Arts and Cultures
Atma Arpan - Paintings Series by Suniyata
Suniyata Khanna is a contemporary artist who resides and works in New Delhi. Born in a spiritual family, she has imbibed the spiritual traditions of her family and regards her paintings as blessings from her Guru whom she follows for spiritual guidance.
She is essentially a self-taught artist and has achieved great heights with her efforts and creativity. She has made 17 solo exhibitions and more than 17 national and international group participations, which include an invitation by the Saudi Embassy to showcase her work in Riyadh. She has received several national and international awards. She has attended many art camps, which include a recent exhibition at the National Gallery of Modern Art at New Delhi. A distinguishing feature of her art is her unique colour palette and beautiful intricate textures. Her works are in many Indian and international connoisseurs' collections.
Suniyata has released her new painting series called Atma Arpan meaning, "self-surrender." This is an important concept in the ancient Indian philosophy and spiritual tradition of India. It refers to the surrender of oneself before the Supreme Divine Power and progressing on the spiritual journey to merge one's consciousness with the Eternal Consciousness. It has been the goal of many ancient spiritual sages and also of Sufi saints who explored their spirituality beyond the confines of the organised religious rituals of the world. Suniyata follows the religious traditions of her family as most people do. However, exploring of the journey to self-surrender is a higher spiritual goal that takes one towards the realisation of the Super-Consciousness.
The style of Suniyata's paintings reflects the styles of some great contemporary artists such as those of Van Gogh and the narrative style shows traces of resemblance with some great Indian historical artists such as MAR Chughtai. Colour scheme is subdued but at the same, shows a brilliance like the soul illuminating from within.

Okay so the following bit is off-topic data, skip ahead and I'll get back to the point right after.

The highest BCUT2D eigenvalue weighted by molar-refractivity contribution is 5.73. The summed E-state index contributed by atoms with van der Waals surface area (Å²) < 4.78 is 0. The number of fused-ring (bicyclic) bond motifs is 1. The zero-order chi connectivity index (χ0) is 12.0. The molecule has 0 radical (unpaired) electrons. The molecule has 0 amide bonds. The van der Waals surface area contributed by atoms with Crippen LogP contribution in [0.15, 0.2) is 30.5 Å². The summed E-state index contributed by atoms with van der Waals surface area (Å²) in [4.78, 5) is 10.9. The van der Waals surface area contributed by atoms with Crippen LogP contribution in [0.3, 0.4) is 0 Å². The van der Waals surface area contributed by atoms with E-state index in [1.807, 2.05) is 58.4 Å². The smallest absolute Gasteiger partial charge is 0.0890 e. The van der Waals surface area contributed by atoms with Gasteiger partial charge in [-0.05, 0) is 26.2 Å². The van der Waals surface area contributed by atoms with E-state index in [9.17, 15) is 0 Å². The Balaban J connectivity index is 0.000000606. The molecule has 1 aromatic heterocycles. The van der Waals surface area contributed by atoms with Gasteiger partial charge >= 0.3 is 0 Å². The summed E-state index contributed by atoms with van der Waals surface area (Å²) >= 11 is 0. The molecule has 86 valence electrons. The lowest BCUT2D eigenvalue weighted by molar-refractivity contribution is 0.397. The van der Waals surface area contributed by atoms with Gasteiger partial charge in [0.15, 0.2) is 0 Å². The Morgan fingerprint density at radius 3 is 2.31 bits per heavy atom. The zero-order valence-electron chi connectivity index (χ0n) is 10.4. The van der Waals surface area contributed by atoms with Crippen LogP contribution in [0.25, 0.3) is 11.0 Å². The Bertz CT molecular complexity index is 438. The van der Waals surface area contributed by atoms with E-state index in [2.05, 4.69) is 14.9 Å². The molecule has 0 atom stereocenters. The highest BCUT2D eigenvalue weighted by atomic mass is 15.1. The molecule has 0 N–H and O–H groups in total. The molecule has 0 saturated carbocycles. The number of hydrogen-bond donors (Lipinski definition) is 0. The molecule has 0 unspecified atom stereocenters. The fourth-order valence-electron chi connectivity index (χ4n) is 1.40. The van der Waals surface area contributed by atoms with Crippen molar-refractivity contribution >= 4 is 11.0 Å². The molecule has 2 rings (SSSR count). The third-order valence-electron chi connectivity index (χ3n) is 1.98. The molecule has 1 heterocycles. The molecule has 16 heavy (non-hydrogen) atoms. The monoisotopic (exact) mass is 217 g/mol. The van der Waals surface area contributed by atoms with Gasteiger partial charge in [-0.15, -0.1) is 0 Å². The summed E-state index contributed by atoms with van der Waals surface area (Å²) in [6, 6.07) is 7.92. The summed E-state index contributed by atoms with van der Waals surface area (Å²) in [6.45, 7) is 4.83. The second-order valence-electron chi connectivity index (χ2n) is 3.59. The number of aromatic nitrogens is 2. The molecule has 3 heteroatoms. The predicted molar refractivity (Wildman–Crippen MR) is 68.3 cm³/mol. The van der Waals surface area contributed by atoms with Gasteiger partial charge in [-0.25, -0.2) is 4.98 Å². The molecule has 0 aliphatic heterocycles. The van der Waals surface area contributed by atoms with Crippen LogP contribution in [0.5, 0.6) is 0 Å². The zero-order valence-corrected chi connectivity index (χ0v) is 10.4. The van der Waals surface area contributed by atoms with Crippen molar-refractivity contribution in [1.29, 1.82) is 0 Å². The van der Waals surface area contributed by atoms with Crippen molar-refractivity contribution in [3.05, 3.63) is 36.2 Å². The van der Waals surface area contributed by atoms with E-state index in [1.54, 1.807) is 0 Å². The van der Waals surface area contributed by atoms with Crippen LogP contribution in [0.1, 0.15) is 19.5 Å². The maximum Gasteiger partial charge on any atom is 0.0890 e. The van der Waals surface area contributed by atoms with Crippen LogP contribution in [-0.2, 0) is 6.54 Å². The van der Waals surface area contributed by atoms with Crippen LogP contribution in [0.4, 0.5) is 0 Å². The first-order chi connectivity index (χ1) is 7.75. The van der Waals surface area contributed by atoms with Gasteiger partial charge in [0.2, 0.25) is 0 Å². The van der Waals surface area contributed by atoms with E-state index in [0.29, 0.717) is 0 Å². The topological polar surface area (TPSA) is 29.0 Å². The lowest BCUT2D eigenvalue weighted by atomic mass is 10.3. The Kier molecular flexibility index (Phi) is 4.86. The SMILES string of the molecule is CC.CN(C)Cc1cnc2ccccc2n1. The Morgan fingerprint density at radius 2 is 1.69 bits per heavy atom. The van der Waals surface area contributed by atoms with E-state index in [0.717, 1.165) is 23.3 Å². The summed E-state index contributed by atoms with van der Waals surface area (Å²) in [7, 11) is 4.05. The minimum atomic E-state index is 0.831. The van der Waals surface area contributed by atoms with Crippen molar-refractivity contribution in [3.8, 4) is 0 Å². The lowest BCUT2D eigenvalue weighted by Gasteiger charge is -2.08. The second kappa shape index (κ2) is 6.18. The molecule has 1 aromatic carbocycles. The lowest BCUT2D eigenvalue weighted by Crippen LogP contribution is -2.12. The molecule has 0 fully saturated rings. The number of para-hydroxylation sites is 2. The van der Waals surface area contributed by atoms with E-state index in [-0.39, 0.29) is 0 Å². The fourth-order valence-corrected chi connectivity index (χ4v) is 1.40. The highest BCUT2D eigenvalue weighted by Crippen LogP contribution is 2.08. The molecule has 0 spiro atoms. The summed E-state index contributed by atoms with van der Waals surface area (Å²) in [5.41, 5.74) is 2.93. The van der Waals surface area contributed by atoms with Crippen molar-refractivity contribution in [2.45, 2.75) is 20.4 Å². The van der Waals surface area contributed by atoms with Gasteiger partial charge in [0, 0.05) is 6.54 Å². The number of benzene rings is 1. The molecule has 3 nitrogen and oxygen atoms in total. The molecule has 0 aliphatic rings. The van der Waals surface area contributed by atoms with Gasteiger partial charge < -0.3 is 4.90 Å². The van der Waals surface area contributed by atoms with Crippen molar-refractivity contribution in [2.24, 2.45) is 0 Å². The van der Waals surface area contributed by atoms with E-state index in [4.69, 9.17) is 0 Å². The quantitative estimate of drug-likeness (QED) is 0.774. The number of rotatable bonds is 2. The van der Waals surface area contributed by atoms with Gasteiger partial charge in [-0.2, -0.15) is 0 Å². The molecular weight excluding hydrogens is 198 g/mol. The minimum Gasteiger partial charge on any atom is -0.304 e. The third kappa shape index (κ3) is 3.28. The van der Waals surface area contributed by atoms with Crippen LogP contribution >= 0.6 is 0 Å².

Her painting titled Aatma-Arpan in this series reflects a merger of the universe with Krishna, who embodies Supreme Consciousness. It's an experience of complete surrender before Krishna i.e., Supreme Divine, taking him both as the means and the end of the spiritual journey. This kind of absolute surrender requires leaving all other worldly dependencies and accepting Krishna alone as the ultimate spiritual goal. This is a central ancient Indian philosophy, which Suniyata delineates in this painting.
Similarly, Sakshatkar or ultimate realisation has two versions. They reflect a stage of experiencing the ultimate consciousness, which can't be expressed; it only can be experianced when the person is already at the stage of what s/he is seeking. This stage is reached when all distractions are eliminated and the soul is centred within. Sakshatkar II shows the stage of eternal serenity where all worldly feelings are subdued.
The spiritual journey has the eternal stage where the soul completely merges with the goal. This is often described by the spiritual guides as a stage of Preeti or eternal Love, where the devotee merges with the divine. The soul is completely one with the Supreme Consciousness, which is the height and the depth, knowledge and realisation all merged into one.
The painting titled as Preeti shows Krishna and Radha becoming one by their symbols of peacock feather and Veena. Here, Krishna is the Supreme Consciousness and Radha is the Soul seeking to merge with Krishna. During this stage of merger, there is no distinction between Soul and Goal, or Radha and Krishna.
This series by Suniyata is worth exploring and taking a deep look into how ancient Indian spirituality can be expressed through the medium of contemporary art.